Silas Farley's Vision for Los Angeles' Colburn School
Former New York City Ballet dancer Silas Farley is set to become dean of the Trudl Zipper Dance Institute at the Colburn School, a top-ranked performing arts institution in Los Angeles. Joining Farley is his lifelong mentor Darleen Callaghan, as associate dean. Effective July 1, the pair replaces NYCB alums Jenifer Ringer and James Fayette, who have spent seven years at Colburn and are stepping down to spend more time with their children.
Farley, 26, retired from New York City Ballet in 2020. He has been involved with the Colburn School virtually over the past year, teaching master classes, choreographing for the school’s summer intensive and digital adaptation of The Nutcracker, and acting as an inaugural artist in its Amplify Series, a program celebrating artists of color.
“My motivation for retiring from performing as young as I did was to be able to devote myself more fully to teaching, choreography and scholarship,” Farley says. “I love to perform and felt I’d been able to develop that dimension of my artistry. This role gives me the opportunity to cultivate all of those other dimensions of my passion for dance and to grow as a leader.”
Farley instantly knew he wanted Callaghan by his side. Callaghan brings more than 30 years of arts leadership to the role of associate dean, having served as director of North Carolina Dance Theatre School of Dance (now affiliated with Charlotte Ballet) and Miami City Ballet School.
For Farley, the decision to work with Callaghan is as personal as it is strategic: They met when he was 8 years old. Callaghan invited Farley to join a scholarship program for young men at Charlotte Ballet, recognizing early on that he had a gift for teaching and choreography. At 14, Farley moved on to the School of American Ballet, prior to joining the corps de ballet of NYCB in 2013.
Courtesy Colburn School
In addition to offering youth dance classes in ballet, tap, modern and musical theater for all ages, Colburn’s Dance Academy trains pre-professional dancers ages 14 to 19 in the Balanchine style. Because it is not affiliated with a professional company, Ringer says, Colburn School is unique in its approach, training versatile ballet dancers at the highest level who are not pushed toward any particular path. “We were able to create our dream program,” says Ringer, pointing to the broad support and agency granted by Colburn School president Sel Kardan as critical to TZDI’s success.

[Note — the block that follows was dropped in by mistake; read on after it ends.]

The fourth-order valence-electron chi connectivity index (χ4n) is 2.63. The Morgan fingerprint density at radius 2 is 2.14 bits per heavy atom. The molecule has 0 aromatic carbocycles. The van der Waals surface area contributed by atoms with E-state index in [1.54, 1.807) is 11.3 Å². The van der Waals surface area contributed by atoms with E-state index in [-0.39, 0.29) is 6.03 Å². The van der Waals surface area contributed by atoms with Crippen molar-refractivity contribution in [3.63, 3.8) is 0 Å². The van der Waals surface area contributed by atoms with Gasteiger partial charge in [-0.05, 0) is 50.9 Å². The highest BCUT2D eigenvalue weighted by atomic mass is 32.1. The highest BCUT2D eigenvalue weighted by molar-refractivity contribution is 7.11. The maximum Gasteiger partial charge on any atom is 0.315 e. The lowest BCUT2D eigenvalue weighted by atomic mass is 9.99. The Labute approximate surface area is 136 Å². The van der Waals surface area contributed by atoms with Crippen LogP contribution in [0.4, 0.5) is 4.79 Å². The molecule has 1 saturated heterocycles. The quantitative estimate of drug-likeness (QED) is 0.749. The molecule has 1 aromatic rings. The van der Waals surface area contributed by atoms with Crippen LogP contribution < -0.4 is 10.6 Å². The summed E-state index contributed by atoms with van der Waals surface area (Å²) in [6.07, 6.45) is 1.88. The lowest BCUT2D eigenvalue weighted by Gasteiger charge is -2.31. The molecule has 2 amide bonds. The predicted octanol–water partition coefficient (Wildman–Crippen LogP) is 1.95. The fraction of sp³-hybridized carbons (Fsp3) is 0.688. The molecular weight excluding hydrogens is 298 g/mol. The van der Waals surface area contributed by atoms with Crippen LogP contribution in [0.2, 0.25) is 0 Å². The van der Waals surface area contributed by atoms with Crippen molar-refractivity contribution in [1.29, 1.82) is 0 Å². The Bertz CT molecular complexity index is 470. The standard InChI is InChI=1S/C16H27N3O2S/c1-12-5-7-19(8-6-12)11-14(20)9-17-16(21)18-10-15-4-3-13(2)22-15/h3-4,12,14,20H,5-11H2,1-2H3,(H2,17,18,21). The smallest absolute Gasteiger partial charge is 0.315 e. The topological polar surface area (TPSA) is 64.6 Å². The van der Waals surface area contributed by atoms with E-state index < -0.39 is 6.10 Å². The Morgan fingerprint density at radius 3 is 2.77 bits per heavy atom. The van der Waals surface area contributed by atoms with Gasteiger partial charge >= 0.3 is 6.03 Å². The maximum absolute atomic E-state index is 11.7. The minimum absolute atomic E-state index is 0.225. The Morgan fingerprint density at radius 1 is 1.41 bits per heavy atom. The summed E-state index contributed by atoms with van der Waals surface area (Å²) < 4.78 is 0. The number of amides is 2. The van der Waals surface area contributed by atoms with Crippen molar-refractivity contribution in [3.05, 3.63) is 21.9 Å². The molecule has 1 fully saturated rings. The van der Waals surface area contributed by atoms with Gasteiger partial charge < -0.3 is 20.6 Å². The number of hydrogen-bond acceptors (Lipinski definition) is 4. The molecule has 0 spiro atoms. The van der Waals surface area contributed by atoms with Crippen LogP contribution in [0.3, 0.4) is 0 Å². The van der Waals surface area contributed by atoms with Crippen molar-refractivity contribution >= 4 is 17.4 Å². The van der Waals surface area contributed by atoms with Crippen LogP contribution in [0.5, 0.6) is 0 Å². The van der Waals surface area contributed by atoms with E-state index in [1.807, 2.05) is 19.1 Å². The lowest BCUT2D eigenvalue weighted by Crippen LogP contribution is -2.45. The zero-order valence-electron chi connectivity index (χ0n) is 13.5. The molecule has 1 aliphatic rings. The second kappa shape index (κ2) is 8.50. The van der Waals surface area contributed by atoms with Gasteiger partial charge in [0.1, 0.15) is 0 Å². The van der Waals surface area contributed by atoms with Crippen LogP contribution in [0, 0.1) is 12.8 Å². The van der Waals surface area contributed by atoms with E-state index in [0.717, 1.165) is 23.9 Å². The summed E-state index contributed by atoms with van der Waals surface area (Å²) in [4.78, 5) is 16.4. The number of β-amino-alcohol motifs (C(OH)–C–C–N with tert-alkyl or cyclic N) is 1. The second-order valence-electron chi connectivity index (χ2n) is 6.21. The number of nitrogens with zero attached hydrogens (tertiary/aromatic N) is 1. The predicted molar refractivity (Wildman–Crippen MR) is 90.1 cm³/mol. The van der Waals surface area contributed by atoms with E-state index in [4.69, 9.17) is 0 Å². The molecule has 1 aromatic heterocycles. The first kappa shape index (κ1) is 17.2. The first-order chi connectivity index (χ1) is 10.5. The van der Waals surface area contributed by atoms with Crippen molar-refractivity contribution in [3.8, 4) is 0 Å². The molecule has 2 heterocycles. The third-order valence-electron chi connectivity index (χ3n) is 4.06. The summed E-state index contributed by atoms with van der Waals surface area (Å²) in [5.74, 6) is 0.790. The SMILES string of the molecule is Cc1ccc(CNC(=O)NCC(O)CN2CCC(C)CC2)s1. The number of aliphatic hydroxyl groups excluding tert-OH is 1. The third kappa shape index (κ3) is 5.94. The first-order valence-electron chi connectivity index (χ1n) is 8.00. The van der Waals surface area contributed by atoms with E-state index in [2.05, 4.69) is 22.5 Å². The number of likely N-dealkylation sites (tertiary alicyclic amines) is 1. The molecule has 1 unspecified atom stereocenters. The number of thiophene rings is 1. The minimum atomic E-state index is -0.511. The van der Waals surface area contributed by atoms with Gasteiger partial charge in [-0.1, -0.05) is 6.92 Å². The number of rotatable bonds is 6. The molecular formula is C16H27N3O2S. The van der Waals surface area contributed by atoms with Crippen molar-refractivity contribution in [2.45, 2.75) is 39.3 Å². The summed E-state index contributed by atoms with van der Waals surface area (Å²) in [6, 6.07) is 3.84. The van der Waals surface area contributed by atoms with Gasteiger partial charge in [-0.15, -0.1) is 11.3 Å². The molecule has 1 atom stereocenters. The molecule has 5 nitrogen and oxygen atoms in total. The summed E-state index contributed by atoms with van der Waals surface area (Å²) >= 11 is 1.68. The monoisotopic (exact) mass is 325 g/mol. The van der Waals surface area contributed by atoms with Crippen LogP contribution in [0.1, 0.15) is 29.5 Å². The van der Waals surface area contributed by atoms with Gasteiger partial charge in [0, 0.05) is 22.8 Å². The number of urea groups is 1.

Ringer and Fayette plan to relocate to South Carolina to be closer to extended family but will continue to stay connected to the school, returning regularly as visiting artists. Additionally, they plan to continue teaching master classes and staging works for the Robbins Trust.
Passing the torch to Farley was a natural decision, they say.
“When James and I first started the program, we thought that our primary job was going to be teaching ballet,” Ringer says. “After a few months we learned that it was more about caring for the children. Many people can teach ballet; it’s not that rare a gift. Silas is so inspiring and cares deeply, not only about the art form but about the individual students.”
Julieta Cervantes, Courtesy Colburn School
Farley’s vision for the school taps into his own multifaceted passions: cultivating well-rounded dancers and nurturing students who desire to become teachers, choreographers and scholars—even those who ultimately enter different fields altogether. Colburn’s strong commitment to Balanchine-style training will continue, though Farley is eager to incorporate West Coast voices, such as Alonzo King and William Forsythe, into the mix and advocate for more diversity in ballet.
“Who are the voices that are missing and can enrich tradition, training and the individual artist? Dance is a language. Our task is to learn to speak it more articulately,” Farley says. “Classical ballet isn’t just for the white, Western world. With a language you can write nutrition facts or a sonnet. We can explore the different possibilities and empower people to learn the grammar. What do you want to say with this language?”